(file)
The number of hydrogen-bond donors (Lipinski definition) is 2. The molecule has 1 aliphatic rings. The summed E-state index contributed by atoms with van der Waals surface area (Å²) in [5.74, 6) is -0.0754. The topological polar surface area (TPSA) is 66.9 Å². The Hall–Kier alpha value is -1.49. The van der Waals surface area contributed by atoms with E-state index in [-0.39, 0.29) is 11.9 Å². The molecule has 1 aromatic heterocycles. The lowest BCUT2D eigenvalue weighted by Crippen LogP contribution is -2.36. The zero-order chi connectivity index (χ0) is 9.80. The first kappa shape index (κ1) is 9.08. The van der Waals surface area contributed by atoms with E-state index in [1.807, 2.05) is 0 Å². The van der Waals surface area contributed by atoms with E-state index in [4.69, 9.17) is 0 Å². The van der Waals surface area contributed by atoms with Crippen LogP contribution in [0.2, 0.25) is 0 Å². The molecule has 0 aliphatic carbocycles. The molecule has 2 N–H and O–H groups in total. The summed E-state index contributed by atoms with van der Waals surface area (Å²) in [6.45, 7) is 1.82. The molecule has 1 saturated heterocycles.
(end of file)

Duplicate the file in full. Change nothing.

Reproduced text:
The number of hydrogen-bond donors (Lipinski definition) is 2. The molecule has 1 aliphatic rings. The summed E-state index contributed by atoms with van der Waals surface area (Å²) in [5.74, 6) is -0.0754. The topological polar surface area (TPSA) is 66.9 Å². The Hall–Kier alpha value is -1.49. The van der Waals surface area contributed by atoms with E-state index in [-0.39, 0.29) is 11.9 Å². The molecule has 1 aromatic heterocycles. The lowest BCUT2D eigenvalue weighted by Crippen LogP contribution is -2.36. The zero-order chi connectivity index (χ0) is 9.80. The first kappa shape index (κ1) is 9.08. The van der Waals surface area contributed by atoms with E-state index in [1.807, 2.05) is 0 Å². The van der Waals surface area contributed by atoms with E-state index in [4.69, 9.17) is 0 Å². The van der Waals surface area contributed by atoms with Crippen LogP contribution in [0.2, 0.25) is 0 Å². The molecule has 0 aliphatic carbocycles. The molecule has 2 N–H and O–H groups in total. The summed E-state index contributed by atoms with van der Waals surface area (Å²) in [6.45, 7) is 1.82. The molecule has 1 saturated heterocycles.